Sunday, June 30, 2019

There's a Funny Story in Here Somewhere - Part 3 - The Remediator Problem

Not the actual "Inspector" but close. Image by MetsikGarden from Pixabay
At first, it appeared that remediation was the solution. The sump pump in my crawl space had failed — it was ancient, after all — and all that was needed was a pump out and clean up. The Inspector for the Remediation Company donned a head-to-toe clean suit, complete with a respirator and a hood, then descended into the crawl space. When he resurfaced, the news was dire. The entire crawl space was flooded, wet insulation was hanging from the rafters, and the place was rife with bacteria and mold. I wasn’t to worry, they had all the certifications to do the work, and they would commence pumping out the water right away. They’d spray a “harmless” solution into the air to kill mold and bacteria, and no, I didn’t need to have a mold test. They explained that cleanup was Phase 1, and that Phase 2 would involve removing the waterlogged insulation and replacing it, and other unspecified work they would only know about after the cleanup.They gave me a price, which made me feel like vomiting, and said Phase 2 would "probably" be less. With all my resolve to control the situation, the mention of the trigger word “mold” pushed my skeptism away, and I signed the clean up contract, ran up my credit card to the limit for the down payment, and started the process to withdraw money from the only source in which I had “liquidity.” (no, it wasn't selling a kidney.)

Red flags appeared immediately. Instead of running a hose to the street to pump the floodwater into the storm drain, they put the hose in the middle of my back yard. It would take several days for this action to become significant. I heard the workers — who only wore surgical masks, not respirators like The Inspector — talking about they could not reach all the areas of flooding. I heard them tell each other to pull down the insulation that was hanging down. No one told me, no one showed me what they were removing (water logged? moldy? I saw no evidence of this), no one admitted that they couldn’t reach all of the water. They pumped water for two days to the back of my already saturated yard, then set up a fan to "dry things out." In the meantime, I had to get a plumber to replace the sump pump. While I was waiting for that, the crawl space filled up with water again. More pumping. This time, I came home to find them pumping the water over the side of my deck, and directly against the foundation of the house. I told him the water had to go to the street, not right back into my crawl space. He said that wouldn't happen(as if I was saying something stupid) and that he was done for the day anyway. The next day, I caught a different worker doing the same thing. Pumping water over the side of my deck. When I told him to stop, he and his coworker said they would pump it into the back of the yard then. That was someone saying something stupid — but I was not having any more pouring water onto everyone's waterlogged properties. Needless to say, they were soon scurrying to find enough hose to reach the street. The pumping ended with the end of their work day and when I asked if all the water was gone, they said "no."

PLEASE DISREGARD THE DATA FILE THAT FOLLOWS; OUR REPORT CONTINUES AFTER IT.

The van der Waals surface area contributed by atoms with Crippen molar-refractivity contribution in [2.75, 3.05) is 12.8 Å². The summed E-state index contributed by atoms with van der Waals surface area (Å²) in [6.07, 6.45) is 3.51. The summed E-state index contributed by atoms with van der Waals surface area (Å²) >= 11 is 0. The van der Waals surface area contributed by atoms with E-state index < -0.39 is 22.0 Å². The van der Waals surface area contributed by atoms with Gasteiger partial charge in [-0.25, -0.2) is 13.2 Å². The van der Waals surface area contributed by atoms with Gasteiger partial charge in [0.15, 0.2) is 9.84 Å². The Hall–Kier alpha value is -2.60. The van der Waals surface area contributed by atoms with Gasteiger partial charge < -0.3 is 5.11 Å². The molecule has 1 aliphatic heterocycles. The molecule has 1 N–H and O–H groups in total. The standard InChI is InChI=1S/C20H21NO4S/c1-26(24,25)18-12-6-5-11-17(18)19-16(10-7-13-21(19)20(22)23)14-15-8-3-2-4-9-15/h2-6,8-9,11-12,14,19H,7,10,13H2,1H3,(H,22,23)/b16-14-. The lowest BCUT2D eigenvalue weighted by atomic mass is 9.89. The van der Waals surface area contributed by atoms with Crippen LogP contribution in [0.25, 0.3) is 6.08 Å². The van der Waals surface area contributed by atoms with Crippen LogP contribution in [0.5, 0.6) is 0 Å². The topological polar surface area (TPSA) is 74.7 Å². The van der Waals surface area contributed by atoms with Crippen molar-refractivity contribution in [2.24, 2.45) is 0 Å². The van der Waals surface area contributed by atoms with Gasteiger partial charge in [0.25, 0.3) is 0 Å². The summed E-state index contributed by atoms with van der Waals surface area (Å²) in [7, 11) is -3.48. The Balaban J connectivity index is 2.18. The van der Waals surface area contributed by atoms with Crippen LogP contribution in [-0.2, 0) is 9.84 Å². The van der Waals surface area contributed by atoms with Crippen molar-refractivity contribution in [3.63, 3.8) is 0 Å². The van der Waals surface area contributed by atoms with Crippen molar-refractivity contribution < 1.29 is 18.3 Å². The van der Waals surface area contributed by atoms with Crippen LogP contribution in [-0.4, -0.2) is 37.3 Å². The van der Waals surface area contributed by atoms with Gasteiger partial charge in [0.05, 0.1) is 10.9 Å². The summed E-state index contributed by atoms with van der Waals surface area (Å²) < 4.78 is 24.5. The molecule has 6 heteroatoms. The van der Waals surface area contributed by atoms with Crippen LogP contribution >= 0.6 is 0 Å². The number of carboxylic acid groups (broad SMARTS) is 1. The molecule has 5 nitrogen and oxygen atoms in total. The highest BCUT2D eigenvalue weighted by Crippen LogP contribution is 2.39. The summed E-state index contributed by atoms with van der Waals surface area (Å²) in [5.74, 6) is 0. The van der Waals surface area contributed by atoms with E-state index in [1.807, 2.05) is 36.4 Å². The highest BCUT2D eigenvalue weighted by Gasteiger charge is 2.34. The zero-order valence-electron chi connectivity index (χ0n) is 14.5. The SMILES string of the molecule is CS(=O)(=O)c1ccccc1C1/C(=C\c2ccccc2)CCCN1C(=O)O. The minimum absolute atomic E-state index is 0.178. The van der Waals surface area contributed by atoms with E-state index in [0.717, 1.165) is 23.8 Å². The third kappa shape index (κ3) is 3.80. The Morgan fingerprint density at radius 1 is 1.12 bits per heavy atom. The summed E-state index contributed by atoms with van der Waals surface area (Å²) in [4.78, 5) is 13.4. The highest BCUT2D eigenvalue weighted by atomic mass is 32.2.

They again left me with two fans running to “dry things out.” It kept raining, and raining. Water came back in. Or so they said. After all, they never said they had gotten all the water out to begin with, shown me any pictures, etc. At this point it became obvious they were relying on a 64 year old woman not climbing down into the crawlspace herself. That fear of exposure to mold would also keep her from allowing anyone else without a cleansuit and a respirator down there either.

The Remediators continued to say they couldn’t figure out where the water was coming from, and it was still coming in. They were, after all, a clean up crew, not a waterproofing company. Then, they came to my house to announce that Phase 1 was finished. They proceeded to propose Phase 2—treating for mold, the existence of which had yet to be shown to me. Fees were added in for the “extra work” already performed. This included the removal of all insulation, and the disposal fees incurred. Again, nothing had been shown to me, I did not authorize any "extra" work. They stated the weren’t “even” charging me for the multiple time they came to pump out the water.

I asked where in the contract it said they would only come once to pump water. I asked at what point was the crawlspace free of water, especially since I had heard that there wasn’t enough hose to reach all areas. Then I told them that they may be a contributory factor in the re-flooding, as they pumped the water into my yard and against my foundation instead of into the street. This they denied doing. To my face. Suddenly they "knew" where the water was coming from. The mainline to my house, under my driveway, was broken, and my responsibility to fix. I told them we were done. 

Without batting an eye, they said my floors were going to collapse because of the moisture issue. They said they needed to “encapsulate” the crawl space with plastic. I asked them where the water, which was still coming in, would go. They told me, with no sense of irony, “under the plastic.”

I again said we were done. They continued to protest. I thanked them for telling me I now had a $20,000 main line replacement to finance. I’ll give them credit, they still continued to try and sell themselves. I think it was because one of them was driving a big, black, shiny, Mercedes van. (Who knew there were such vehicles?) A van, into which, he was not going to put all that dirty equipment I told him to take with him. He also wasn’t getting any more van payments out of me. Because now, I had to Start from Square One, and nothing was funny yet.

… to be continued

No comments:

Post a Comment